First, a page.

Ask most corporate executives to define cybersecurity and their initial thoughts turn to data privacy. That’s for good reason. Companies are bleeding corporate trade secrets and personally identifiable information at such an alarming rate that confidentialityissues and related compliance concerns can’t help but dominate the cybersecurity agenda. Yet, ask cybersecurity professionals what keeps them up at night, and the topic invariably turns to data deletion, tampering with control systems, and the potential to cause physical harm over the Internet. These concerns fall into categories that are distinct from protecting data confidentiality. Instead, they demonstrate the importance of maintaining an enterprise focus on the integrity and availabilityof your company’s most essential data, systems and services.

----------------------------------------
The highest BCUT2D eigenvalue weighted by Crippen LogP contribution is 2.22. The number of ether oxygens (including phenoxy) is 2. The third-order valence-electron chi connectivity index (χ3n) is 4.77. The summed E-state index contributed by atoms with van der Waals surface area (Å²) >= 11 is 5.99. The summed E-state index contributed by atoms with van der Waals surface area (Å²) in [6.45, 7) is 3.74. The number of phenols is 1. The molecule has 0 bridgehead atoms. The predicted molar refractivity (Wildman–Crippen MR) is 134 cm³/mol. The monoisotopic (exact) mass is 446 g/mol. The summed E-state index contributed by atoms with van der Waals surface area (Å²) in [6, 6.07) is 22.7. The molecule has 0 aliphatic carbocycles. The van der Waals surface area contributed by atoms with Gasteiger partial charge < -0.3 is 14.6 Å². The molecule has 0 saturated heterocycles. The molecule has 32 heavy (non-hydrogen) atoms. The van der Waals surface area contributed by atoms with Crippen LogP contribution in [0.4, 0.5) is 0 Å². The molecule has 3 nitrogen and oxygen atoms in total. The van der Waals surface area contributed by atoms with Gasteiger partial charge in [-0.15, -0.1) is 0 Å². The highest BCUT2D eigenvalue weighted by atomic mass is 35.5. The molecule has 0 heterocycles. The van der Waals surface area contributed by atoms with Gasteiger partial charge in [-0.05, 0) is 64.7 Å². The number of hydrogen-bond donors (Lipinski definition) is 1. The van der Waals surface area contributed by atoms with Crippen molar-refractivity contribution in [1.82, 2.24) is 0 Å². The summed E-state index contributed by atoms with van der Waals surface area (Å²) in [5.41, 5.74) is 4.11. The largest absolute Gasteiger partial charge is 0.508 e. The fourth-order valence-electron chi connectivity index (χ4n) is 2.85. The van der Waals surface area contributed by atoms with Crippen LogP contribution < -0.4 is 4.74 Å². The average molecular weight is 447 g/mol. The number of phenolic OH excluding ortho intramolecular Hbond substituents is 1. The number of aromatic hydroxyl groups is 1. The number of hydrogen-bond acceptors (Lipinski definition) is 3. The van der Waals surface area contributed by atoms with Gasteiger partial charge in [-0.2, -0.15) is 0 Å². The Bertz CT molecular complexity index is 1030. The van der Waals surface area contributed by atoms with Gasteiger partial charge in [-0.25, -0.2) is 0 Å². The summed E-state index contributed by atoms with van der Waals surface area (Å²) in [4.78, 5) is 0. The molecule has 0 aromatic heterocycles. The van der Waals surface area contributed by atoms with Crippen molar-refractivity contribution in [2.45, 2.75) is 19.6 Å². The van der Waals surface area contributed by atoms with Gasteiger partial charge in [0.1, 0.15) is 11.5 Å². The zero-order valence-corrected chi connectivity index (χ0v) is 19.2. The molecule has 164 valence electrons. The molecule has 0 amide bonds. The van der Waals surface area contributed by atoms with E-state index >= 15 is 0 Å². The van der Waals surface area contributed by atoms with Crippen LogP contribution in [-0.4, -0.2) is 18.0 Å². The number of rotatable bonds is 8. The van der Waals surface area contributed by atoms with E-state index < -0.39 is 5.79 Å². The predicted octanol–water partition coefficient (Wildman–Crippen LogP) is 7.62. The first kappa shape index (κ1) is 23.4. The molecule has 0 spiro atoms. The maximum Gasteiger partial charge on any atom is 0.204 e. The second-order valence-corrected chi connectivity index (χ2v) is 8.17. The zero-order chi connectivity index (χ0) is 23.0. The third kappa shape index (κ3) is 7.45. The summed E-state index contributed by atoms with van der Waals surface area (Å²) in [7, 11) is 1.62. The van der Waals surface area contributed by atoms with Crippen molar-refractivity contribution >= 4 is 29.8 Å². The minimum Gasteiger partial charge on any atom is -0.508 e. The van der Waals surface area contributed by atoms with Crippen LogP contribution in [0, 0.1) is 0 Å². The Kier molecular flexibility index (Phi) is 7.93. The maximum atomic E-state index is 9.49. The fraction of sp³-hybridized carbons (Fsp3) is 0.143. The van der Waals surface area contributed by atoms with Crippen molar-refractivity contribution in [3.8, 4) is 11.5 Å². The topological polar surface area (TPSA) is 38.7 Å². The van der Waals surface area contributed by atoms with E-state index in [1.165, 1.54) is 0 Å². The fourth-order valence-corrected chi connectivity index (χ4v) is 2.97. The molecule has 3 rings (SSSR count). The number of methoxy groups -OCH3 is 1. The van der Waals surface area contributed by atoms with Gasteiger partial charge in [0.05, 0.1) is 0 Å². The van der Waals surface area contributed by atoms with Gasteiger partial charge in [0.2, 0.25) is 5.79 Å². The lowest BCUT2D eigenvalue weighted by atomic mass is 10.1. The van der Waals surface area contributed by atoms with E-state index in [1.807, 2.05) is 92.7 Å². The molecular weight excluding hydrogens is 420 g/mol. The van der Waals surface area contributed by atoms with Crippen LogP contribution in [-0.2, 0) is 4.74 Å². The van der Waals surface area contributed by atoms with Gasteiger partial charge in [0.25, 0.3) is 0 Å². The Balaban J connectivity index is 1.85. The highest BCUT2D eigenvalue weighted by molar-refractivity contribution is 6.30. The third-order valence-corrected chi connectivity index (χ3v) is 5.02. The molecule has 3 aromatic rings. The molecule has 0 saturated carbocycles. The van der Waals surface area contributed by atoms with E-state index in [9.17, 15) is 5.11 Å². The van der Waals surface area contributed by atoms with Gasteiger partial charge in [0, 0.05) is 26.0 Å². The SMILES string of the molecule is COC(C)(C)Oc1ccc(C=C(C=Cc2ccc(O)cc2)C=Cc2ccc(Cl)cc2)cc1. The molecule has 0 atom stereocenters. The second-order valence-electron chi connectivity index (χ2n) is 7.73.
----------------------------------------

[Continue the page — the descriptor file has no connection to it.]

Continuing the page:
In fact, it is possible that data privacy concerns may soon pale in comparison to other types of potential cyber harms. In that vein, there is a growing list of victims when it comes to data destruction. At least as early as 2010, criminal syndicates began using malicious software, now commonly referred to as ransomware, to hold a victim’s computer hostage by locking it up until the hacker’s demands were met. The risk in these cases isn’t lost data privacy; it’s lost data, period. Today’s ransomware more commonly encrypts files, rendering them into useless bits, followed by the hacker’s demands for online payments in exchange for the password.